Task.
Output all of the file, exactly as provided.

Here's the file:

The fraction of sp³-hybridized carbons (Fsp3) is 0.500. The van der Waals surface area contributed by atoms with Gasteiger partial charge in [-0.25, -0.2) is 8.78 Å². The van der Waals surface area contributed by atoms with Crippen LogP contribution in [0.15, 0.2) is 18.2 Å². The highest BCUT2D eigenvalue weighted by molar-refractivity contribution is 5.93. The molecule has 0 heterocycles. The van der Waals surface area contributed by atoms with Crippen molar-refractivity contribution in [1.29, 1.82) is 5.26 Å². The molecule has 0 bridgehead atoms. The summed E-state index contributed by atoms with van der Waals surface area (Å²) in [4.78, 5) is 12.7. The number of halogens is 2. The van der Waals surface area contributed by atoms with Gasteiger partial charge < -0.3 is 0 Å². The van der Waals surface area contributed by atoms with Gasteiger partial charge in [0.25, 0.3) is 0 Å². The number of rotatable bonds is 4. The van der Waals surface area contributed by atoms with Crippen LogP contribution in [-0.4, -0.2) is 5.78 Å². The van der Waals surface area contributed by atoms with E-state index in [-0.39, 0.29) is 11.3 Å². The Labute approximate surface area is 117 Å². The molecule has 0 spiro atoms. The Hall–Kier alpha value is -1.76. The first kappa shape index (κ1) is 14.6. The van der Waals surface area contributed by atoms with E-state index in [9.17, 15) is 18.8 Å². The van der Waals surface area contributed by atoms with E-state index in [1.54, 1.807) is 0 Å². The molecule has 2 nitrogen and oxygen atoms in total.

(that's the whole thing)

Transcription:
The fraction of sp³-hybridized carbons (Fsp3) is 0.500. The van der Waals surface area contributed by atoms with Gasteiger partial charge in [-0.25, -0.2) is 8.78 Å². The van der Waals surface area contributed by atoms with Crippen LogP contribution in [0.15, 0.2) is 18.2 Å². The highest BCUT2D eigenvalue weighted by molar-refractivity contribution is 5.93. The molecule has 0 heterocycles. The van der Waals surface area contributed by atoms with Crippen molar-refractivity contribution in [1.29, 1.82) is 5.26 Å². The molecule has 0 bridgehead atoms. The summed E-state index contributed by atoms with van der Waals surface area (Å²) in [4.78, 5) is 12.7. The number of halogens is 2. The van der Waals surface area contributed by atoms with Gasteiger partial charge < -0.3 is 0 Å². The van der Waals surface area contributed by atoms with Gasteiger partial charge in [0.25, 0.3) is 0 Å². The number of rotatable bonds is 4. The van der Waals surface area contributed by atoms with Crippen LogP contribution in [-0.4, -0.2) is 5.78 Å². The van der Waals surface area contributed by atoms with E-state index in [-0.39, 0.29) is 11.3 Å². The Labute approximate surface area is 117 Å². The molecule has 0 spiro atoms. The Hall–Kier alpha value is -1.76. The first kappa shape index (κ1) is 14.6. The van der Waals surface area contributed by atoms with E-state index in [9.17, 15) is 18.8 Å². The van der Waals surface area contributed by atoms with E-state index in [1.54, 1.807) is 0 Å². The molecule has 2 nitrogen and oxygen atoms in total.